Kegged beer: Draught system operation

The “Kegged beer” series explores draught system set-up and operation, plus how to pour from and change a keg. While it’s likely most helpful for people working in bars, restaurants, and bottle shops with kegged beers on offer, it’s interesting for all of us to learn more about beer’s journey from keg to glass! New to the series? Start here.

Now that we know about the key components, it’s time to look at how draught systems work.


Around the world, draught systems can be split into two basic groups:

  • those in which kegs are refrigerated (3 °C / 38 °F) and
  • those in which kegs are stored at cellar temperature (11-13 °C / 50-55 °F) or room temperature

Refrigerated storage

Refrigerated storage is always the best option for preserving beer freshness. (Why? Check out this article on beer storage for more details.)

In systems with refrigerated storage, the cold room and system temperature should be set to 3 °C (38 °F) and all kegs should be in the cold room for at least 24 hours prior to service.

This cools the kegs to the appropriate serving temperature and helps to prevent foaming while pouring.

Unrefrigerated storage

If kegs aren’t being kept refrigerated, they’ll either be stored at cellar temperature (11-13 °C / 50-55 °F) or room temperature.

As these temperatures are a bit too warm for service (draught beer is typically served around 3 °C / 38 °F), the beer in these kegs will need to be cooled.

To so do, the beer lines will either be run through a chiller and/or be bundled with coolant tubing (containing glycol or cold water) running alongside.


As you’ve likely gathered, for both systems temperature control is key… and is often the first thing to check when something goes wrong!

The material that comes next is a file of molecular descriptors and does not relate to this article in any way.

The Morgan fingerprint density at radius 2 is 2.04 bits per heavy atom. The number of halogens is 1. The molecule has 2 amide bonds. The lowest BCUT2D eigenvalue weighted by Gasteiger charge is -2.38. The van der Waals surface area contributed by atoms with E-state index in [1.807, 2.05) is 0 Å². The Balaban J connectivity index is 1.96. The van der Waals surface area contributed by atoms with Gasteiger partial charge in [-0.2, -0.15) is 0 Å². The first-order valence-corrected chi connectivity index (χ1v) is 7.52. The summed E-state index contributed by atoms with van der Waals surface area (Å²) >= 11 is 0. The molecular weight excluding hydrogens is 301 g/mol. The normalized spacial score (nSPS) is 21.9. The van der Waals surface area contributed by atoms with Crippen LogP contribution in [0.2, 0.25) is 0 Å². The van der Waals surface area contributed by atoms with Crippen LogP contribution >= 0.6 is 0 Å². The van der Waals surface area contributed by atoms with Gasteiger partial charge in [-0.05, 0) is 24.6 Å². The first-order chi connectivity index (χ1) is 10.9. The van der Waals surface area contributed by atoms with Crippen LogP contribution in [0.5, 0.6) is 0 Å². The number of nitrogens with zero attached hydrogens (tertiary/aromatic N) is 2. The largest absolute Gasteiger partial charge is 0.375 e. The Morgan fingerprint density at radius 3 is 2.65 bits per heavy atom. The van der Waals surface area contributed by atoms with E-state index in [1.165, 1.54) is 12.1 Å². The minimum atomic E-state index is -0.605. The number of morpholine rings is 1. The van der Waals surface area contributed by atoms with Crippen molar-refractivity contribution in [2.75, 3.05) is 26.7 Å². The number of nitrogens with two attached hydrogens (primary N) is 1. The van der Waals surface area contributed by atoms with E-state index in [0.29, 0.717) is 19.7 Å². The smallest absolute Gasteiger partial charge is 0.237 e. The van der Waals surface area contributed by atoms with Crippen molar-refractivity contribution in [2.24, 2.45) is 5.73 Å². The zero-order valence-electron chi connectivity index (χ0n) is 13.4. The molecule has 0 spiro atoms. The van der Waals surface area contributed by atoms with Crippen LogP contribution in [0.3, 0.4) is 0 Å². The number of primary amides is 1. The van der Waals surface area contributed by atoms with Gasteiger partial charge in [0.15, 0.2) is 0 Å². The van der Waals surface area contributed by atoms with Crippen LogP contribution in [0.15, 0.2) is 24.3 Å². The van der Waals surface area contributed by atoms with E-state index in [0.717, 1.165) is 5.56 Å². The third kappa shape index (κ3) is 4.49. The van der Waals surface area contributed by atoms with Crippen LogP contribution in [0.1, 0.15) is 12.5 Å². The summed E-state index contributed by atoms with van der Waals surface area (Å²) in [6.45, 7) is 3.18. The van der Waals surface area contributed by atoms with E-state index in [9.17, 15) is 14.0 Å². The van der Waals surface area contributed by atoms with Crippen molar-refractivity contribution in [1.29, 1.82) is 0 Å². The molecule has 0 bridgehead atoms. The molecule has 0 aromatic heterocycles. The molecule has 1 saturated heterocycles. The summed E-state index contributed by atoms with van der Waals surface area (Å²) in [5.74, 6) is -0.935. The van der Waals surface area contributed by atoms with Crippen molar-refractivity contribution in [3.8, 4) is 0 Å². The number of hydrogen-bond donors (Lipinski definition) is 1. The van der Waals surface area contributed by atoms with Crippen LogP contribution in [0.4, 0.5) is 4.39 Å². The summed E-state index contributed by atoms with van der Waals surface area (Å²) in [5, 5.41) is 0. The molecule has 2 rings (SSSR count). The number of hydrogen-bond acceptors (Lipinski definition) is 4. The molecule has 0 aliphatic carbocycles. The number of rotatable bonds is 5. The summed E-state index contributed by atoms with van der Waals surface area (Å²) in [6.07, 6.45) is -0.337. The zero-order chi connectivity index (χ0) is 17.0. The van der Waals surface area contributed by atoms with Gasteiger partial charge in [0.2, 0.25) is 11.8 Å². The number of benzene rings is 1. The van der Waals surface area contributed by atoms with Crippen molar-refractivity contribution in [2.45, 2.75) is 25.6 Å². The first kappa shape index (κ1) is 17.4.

If beer isn’t pouring or is overly foamy (or “fobby”) when pouring, try these troubleshooting tips:

  1. (If using refrigerated storage) Have the kegs been in the cold room for at least 24 hours prior to service? (If the beer is too warm, the CO2 gas comes out of solution, causing foam in the lines.)
  2. Is the coupler is properly engaged? (The coupler lets gas in and pushes beer out, so if it’s not properly engaged the beer isn’t going to pour.)
  3. Are there any kinks or pinches in the beer line? (Think of a garden hose when you’re watering plants: if there’s a kink in the hose, the water doesn’t run. Same goes here for beer!)
  4. (If present in the system) Has the FOB detector been reset? (If the FOB detector isn’t reset after a keg change, the beer won’t pour.)

If – after all these checks – your beer is still pouring badly, contact a draught-trained professional for assistance. They are the only people who should be setting or adjusting gas pressure.


Draught-trained professionals can also assist with system maintenance, also known as line cleaning. (And it’s a good idea, too, as there are rather harsh chemicals involved. It’s crucial to ensure that the line clean is complete before beer is poured through the lines again.)

In order to ensure proper operation, draught systems need to be cleaned every every 14 days, at a minimum.

Line cleaning will also help to prevent the development of off-flavours in beer. (Read more about the off-flavours that result from dirty draught lines here.)

Now that our system is set-up and working properly, its time to learn how to pour!

Discovering Beer is not affiliated with or endorsed by the Cicerone® Certification Program.

Brought to you by Beer with Nat
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